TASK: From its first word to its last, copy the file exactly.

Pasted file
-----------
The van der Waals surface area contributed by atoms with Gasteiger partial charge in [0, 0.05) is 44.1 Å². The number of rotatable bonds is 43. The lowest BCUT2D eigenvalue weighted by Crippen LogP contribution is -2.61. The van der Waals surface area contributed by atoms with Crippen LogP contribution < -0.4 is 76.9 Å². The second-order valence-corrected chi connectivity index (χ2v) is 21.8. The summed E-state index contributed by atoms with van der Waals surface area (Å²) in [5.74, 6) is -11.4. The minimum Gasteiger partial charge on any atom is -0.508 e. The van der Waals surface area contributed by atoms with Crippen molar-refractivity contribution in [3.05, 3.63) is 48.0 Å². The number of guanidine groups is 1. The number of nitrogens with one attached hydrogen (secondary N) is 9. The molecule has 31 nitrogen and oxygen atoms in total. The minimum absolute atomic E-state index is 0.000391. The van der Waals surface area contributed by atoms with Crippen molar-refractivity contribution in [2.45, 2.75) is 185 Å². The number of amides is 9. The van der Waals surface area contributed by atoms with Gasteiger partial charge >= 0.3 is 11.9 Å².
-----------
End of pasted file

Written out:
The van der Waals surface area contributed by atoms with Gasteiger partial charge in [0, 0.05) is 44.1 Å². The number of rotatable bonds is 43. The lowest BCUT2D eigenvalue weighted by Crippen LogP contribution is -2.61. The van der Waals surface area contributed by atoms with Crippen LogP contribution < -0.4 is 76.9 Å². The second-order valence-corrected chi connectivity index (χ2v) is 21.8. The summed E-state index contributed by atoms with van der Waals surface area (Å²) in [5.74, 6) is -11.4. The minimum Gasteiger partial charge on any atom is -0.508 e. The van der Waals surface area contributed by atoms with Crippen molar-refractivity contribution in [3.05, 3.63) is 48.0 Å². The number of guanidine groups is 1. The number of nitrogens with one attached hydrogen (secondary N) is 9. The molecule has 31 nitrogen and oxygen atoms in total. The minimum absolute atomic E-state index is 0.000391. The van der Waals surface area contributed by atoms with Crippen molar-refractivity contribution in [2.45, 2.75) is 185 Å². The number of amides is 9. The van der Waals surface area contributed by atoms with Gasteiger partial charge >= 0.3 is 11.9 Å².